How to Confront Sinners
When David sinned
with Bathsheba, he broke all of the Ten Commandments.
He coveted his neighbor’s wife, lived a lie, stole
her, committed adultery, murdered her husband, dishonored
his parents, and thus broke the remaining four Commandments
by dishonoring God. Therefore, the Lord sent Nathan
the prophet to reprove him (2 Samuel 12:1–14).
There is great significance
in the order in which the reproof came. Nathan gave
David (the shepherd of Israel) a parable about something
that David could understand— sheep. He began with
the natural realm, rather than immediately exposing
the king’s sin. He told a story about a rich man
who, instead of taking a sheep from his own flock, killed
a poor man’s pet lamb to feed a stranger. David
was indignant, and sat up on his high throne of self-righteousness.
He revealed his knowledge of the Law by declaring that
the guilty party must restore fourfold and must die
for his crime. Nathan
then exposed the king’s sin of taking another
man’s "lamb," saying, "You are
the man...Why have you despised the commandment of the
Lord, to do evil in his sight?" When
David cried, "I have sinned against the Lord,"
the prophet then gave him grace and said, "The
Lord also has put away your sin; you shall not die."
Imagine if Nathan,
fearful of rejection, changed things around a little,
and instead told David, "God loves you and has
a wonderful plan for your life. However, there is something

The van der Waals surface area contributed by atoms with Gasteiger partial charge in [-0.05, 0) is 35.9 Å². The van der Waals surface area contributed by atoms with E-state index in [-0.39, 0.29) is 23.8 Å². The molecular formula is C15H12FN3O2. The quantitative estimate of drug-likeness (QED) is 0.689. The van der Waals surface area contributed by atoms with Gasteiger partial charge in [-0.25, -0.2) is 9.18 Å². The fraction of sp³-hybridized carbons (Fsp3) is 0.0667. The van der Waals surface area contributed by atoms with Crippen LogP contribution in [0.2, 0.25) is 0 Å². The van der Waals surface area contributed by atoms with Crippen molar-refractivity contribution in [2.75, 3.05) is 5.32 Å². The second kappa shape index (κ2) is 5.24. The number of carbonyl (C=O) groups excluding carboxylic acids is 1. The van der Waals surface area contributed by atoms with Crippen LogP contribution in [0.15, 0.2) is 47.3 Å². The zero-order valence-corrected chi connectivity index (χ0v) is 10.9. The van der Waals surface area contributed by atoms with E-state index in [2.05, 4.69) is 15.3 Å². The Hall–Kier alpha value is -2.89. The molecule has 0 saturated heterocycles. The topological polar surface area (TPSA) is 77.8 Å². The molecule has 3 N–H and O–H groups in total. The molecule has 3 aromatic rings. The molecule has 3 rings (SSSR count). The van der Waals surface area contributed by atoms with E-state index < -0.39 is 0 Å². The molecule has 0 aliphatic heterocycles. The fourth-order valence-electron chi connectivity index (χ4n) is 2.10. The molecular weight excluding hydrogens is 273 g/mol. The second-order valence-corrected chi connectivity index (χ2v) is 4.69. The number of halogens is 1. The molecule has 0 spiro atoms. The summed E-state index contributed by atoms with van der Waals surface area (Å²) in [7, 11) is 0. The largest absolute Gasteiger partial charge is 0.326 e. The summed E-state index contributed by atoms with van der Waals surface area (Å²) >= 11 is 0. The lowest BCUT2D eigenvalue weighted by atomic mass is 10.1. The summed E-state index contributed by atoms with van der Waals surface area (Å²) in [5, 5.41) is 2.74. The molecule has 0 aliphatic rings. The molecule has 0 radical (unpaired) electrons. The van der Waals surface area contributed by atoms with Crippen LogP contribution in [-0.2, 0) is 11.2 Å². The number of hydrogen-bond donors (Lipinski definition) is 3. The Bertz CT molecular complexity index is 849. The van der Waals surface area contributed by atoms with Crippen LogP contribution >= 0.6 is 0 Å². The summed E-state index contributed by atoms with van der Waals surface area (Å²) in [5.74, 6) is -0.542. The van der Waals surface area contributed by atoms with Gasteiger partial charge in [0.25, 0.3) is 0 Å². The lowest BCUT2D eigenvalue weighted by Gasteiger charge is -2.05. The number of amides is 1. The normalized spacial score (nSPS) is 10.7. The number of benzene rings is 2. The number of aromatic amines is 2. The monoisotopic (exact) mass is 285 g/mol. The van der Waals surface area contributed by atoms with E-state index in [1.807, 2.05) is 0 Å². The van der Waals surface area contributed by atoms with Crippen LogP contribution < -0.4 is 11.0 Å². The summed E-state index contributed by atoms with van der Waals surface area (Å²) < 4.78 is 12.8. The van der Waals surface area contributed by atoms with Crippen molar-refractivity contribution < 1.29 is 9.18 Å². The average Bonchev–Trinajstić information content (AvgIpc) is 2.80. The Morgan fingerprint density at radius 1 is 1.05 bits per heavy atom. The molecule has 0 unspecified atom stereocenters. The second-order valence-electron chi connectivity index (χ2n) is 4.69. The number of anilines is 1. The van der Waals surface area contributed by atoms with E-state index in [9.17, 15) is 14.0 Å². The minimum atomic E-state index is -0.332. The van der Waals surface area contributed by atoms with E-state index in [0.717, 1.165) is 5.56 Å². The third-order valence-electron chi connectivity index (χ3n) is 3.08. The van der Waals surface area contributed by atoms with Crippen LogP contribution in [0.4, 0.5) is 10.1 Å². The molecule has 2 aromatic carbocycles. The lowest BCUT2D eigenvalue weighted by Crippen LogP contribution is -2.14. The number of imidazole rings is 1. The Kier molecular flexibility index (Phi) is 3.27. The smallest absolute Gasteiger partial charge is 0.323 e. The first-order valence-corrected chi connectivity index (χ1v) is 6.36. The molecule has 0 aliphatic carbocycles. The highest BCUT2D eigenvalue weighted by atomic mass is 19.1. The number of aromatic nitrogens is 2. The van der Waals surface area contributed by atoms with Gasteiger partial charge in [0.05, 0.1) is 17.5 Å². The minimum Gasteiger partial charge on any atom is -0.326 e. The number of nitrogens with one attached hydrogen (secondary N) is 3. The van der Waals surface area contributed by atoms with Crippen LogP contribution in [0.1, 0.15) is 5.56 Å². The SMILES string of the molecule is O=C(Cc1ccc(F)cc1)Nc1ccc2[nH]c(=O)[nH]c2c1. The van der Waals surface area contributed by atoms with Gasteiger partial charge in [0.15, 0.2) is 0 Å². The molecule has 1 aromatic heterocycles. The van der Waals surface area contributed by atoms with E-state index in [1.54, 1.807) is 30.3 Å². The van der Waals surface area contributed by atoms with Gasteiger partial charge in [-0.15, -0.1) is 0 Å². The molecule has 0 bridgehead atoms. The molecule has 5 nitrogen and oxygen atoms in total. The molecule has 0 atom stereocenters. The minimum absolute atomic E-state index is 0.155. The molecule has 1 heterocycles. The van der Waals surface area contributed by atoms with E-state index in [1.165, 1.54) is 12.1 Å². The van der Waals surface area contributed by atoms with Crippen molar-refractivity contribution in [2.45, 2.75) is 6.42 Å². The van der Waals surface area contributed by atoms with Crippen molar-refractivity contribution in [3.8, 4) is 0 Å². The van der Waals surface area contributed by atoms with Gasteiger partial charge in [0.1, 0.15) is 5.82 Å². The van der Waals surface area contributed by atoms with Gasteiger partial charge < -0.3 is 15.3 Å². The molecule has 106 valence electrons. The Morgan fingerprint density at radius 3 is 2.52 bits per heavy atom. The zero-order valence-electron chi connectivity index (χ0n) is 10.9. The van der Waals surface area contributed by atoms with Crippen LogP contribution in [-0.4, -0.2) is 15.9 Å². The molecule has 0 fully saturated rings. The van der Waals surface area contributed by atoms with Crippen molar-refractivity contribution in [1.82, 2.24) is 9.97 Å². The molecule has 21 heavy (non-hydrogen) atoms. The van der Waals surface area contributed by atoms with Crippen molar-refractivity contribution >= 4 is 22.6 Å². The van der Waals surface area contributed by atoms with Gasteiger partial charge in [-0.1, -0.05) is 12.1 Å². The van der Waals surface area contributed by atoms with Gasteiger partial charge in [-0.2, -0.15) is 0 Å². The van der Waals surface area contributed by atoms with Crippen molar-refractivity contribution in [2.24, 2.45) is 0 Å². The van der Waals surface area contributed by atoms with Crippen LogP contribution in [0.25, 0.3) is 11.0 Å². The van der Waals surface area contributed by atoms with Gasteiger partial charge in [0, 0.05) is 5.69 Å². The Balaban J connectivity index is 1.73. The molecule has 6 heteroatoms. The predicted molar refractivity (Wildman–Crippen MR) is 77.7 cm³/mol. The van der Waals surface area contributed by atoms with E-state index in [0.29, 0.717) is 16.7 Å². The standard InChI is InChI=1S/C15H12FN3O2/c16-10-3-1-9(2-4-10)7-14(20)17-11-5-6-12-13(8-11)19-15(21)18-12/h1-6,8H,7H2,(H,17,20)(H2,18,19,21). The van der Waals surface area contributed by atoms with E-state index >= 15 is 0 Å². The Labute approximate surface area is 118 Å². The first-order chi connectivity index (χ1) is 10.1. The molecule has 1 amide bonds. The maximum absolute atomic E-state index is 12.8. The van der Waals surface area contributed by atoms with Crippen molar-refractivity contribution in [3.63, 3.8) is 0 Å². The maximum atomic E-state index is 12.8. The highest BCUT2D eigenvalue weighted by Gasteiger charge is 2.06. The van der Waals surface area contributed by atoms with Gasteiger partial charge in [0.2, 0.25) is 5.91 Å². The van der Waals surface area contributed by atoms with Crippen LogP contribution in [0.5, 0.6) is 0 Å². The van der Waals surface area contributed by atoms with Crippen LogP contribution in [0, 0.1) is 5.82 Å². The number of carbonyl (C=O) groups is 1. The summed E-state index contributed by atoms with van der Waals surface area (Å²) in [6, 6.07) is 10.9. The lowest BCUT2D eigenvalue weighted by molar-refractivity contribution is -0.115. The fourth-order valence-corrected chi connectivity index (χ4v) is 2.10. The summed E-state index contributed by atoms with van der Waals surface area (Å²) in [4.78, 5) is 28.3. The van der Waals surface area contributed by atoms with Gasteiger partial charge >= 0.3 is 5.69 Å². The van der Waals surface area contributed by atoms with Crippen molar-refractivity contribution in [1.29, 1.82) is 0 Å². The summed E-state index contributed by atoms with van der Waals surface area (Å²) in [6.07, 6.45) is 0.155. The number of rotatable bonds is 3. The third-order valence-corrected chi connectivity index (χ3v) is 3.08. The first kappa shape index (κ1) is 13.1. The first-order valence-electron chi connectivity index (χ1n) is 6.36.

that is keeping you from enjoying this wonderful plan;
it is called ‘sin.’" Imagine if he
had glossed over the personal nature of David’s
sin, with a general reference to all men having sinned
and fallen short of the glory of God. David’s
reaction may have been, "What sin are you talking
about?" rather than to admit his terrible transgression.
Think of it — why should he cry, "I have
sinned against the Lord" at the sound of that message?
Instead, he may have, in a sincere desire to experience
this "wonderful plan," admitted that he, like
all men, had sinned and fallen short of the glory of
If David had not been
made to tremble under the wrath of the Law, the prophet
would have removed the very means of producing godly
sorrow, which was so necessary for David’s repentance.
It is "godly sorrow" that produces repentance
(2 Corinthians 7:10). It was the weight of David’s
guilt that caused him to cry out, "I have sinned
against the Lord." The Law caused him to labor
and become heavy laden; it made him hunger and thirst
for righteousness. It enlightened him as to the serious
nature of sin as far as God was concerned.